We had problems right from day one as the previous owner had hand controls fitted to the steering column (many C4 Grand Picassos with EGS are ex-Motability). This had meant some re-wiring in the Comms 2000 computer (this is mostly to do with stalks, steering wheel input, gear selection etc) that sits above the steering wheel.
Thanks to this, the auto lights didn't work and maybe some other stuff too. We took it back to the dealer who fitted a brand new Comms 2000 without any fuss. Problem solved!
Around the 22k mile mark, the back suspension started dropping. At first when parked, and then sometimes when on the move. Whilst the suspension was trying to recover to a fully up position, an air leak could be heard.
The dealer was excellent in taking the car in, diagnosing the problem (perished seals on the suspension air bags) and replacing both sides under warranty.
Car seems OK, for now...
This was both a car we really wanted, but also one that scares us a little. Firstly, we were very keen to have an economical car, but retain some form of automatic box that we're used to.
With high fuel prices and the threat of ever higher road tax, we decided to plump for the 1.6 HDI with 110bhp, and the single clutch automated gearbox that Citroën calls "EGS".
This is what scares me. Citroën aren't best known for making cars bulletproof (see suspension problems on the faults section) so having an automated manual gearbox seems like a huge risk. The jury is still out on the reliability, but in terms of day-to-day usage, it's great. Despite only having a single clutch (as opposed to VW's clever twin clutch DSG system) gear changes are very smooth, as long as you don't accelerate too quickly. The car is also smooth at slow speeds, unlike the DSG box, which can be jerky in those conditions - in my experience. This is a surprise, the generally unknown Citroën system actually does something better than VW's highly lauded clever box...
To accelerate more quickly, I'd recommend changing out from the fully automatic mode and using the nicely shaped paddles to change gear manually. This produces excellent results.
However, the hill start assist can kick in sometimes when you're trying to move slowly to park on a slope, and that can be a pain. Also, the hill start doesn't seem to work when you shift from R to A or M1, and that can take you by surprise too.
The engine is surprisingly gutsy for a 1.6 diesel. It revs cleanly, runs quietly, and provides ample power for shifting around such a large car. Any car equipped with this same engine, whether it be a small Fiesta or a large Volvo, would have to be taken seriously. It's a great unit. Fuel economy seems on a par with official figures.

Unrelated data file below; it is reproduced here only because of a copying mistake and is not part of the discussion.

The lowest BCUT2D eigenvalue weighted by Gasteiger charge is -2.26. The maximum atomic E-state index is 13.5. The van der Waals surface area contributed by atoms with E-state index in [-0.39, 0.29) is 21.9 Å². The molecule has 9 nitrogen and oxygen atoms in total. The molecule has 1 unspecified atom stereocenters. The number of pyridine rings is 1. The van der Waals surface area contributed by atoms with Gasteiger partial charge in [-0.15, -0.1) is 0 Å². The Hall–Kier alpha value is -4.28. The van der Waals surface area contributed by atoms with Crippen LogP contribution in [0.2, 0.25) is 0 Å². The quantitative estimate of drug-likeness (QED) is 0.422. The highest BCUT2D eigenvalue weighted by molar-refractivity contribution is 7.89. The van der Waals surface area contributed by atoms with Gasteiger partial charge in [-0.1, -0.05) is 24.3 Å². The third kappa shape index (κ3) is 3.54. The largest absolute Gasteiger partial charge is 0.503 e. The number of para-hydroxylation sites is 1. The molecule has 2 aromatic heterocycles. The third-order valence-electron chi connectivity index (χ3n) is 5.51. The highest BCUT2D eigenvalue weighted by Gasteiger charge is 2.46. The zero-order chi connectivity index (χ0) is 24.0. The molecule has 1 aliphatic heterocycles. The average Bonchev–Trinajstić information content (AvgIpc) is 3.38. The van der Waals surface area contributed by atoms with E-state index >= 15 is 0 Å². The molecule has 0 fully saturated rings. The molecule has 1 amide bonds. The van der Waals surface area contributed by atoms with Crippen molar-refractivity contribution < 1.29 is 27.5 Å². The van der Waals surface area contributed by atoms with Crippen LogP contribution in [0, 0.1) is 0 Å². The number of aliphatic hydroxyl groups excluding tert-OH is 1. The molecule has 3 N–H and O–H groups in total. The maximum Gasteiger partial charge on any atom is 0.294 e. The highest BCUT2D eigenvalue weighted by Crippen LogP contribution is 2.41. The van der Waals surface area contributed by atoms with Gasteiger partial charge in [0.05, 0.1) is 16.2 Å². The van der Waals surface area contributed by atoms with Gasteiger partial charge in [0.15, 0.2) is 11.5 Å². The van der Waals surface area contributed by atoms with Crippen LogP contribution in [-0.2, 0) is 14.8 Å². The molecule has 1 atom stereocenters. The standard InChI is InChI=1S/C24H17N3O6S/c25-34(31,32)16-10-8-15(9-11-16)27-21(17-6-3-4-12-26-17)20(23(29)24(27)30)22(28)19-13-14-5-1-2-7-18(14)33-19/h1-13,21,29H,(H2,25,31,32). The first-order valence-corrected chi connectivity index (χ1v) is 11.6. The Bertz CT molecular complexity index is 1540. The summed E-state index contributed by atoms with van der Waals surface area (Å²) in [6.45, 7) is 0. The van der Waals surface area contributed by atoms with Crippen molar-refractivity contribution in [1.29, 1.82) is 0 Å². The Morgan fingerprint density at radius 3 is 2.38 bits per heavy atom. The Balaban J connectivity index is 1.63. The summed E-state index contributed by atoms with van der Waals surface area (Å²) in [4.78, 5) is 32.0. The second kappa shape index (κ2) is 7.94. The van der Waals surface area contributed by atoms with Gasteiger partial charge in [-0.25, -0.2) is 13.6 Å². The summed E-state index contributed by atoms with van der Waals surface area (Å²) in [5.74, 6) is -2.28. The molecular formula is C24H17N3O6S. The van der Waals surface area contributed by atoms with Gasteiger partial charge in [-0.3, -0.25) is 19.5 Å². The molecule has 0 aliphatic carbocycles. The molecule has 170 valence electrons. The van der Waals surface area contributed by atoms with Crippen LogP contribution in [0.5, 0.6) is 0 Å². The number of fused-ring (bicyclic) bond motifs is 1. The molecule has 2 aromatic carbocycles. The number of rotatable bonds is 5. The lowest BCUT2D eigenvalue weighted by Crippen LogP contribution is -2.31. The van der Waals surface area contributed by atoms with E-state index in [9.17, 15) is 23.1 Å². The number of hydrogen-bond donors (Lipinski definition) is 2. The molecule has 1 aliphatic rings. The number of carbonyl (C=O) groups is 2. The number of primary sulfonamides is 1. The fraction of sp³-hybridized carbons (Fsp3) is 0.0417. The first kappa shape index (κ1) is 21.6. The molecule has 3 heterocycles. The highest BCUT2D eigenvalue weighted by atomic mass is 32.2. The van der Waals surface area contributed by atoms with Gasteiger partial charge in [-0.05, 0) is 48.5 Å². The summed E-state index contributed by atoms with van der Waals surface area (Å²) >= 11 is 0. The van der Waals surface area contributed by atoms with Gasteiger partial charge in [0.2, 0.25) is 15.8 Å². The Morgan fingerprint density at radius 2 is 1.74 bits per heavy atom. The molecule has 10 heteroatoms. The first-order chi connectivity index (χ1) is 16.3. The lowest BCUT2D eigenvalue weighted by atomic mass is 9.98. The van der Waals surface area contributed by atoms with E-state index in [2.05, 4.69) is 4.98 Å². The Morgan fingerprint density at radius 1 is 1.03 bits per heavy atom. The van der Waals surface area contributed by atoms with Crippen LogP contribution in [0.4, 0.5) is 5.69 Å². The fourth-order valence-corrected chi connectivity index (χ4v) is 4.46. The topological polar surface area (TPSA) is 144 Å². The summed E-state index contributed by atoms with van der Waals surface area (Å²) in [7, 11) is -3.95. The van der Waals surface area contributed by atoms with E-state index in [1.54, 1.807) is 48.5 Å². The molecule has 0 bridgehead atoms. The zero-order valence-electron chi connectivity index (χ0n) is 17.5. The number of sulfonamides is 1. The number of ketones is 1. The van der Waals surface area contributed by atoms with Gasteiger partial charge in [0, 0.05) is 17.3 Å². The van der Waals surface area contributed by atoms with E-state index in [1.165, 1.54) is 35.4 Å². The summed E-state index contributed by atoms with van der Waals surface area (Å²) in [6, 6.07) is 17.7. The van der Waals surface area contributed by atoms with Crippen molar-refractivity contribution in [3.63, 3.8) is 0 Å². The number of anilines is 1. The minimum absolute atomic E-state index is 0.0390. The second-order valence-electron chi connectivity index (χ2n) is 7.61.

The car is very well equipped, with multi zone digital climate control, laminated windows, 5, yes 5 built in sun blinds for the kids, a tailgate window that opens separately to the boot (and Citroën seem to have addressed the old fault from the C5 estate by moving the release switch too...), a very fancy computerised dashboard, auto wipers and lights, and self levelling rear suspension - although not *proper* Citroën suspension, just a cheap compressed air system. And other stuff, of course. The list is nearly endless! How about a button to raise and lower the back of the car to aid loading? Check. Ambient lighting all around the cabin? Check. Panoramic windscreen? Check. Etc.
The car is full of nice touches, showing real attention to detail, such as the lights in the door pockets that come on when your hand reaches down to find something, and an air-conditioned cubby hole where the gear stick would otherwise be. The rear seats fold flat with just one pull on a lever too (this is the 7 seat Grand Picasso version), which is so much better than our old Zafira.
I'm impressed with the huge array of storage spaces, although the doors and centre console could do with better shaped cupholders for drinks. The doors and fridge seem to be shaped for the size of a standard wine bottle... C'est tres important, non?
I guess there's only two things I actually dislike about the car. One, the "Economy Mode" that shuts everything electrical off unless the engine is running cuts in way too quickly, plus the interior lights turn off too fast when strapping kids into seats, and two, the foot rest is too close to the driver, it should be about 2-3 inches further back to line up with the other pedals. Other than that, it's very good.
Overall, we're very impressed so far. How things go as the miles and months go by will be another story, no doubt. My feeling is that the compromise of having such a richly featured car for the list price (when new) means money may have been saved elsewhere... We'll see!
14th Jan 2012, 03:27
I have a 2011 C3 Exclusive hatch, not your model. But I also find the 'economy mode' a real pain. If I want to listen to the radio while my wife pops in the shop, I get about 4 minutes!! This is nonsensical. Even worse, there seems to be no way to adjust it, which I was convinced that there would be (so I spent an hour going through the handbook to find it, to no avail).
Citroen need to address this, as well as the lack of cup holders, poor siting of the bonnet release, and lack of anywhere to hang a jacket!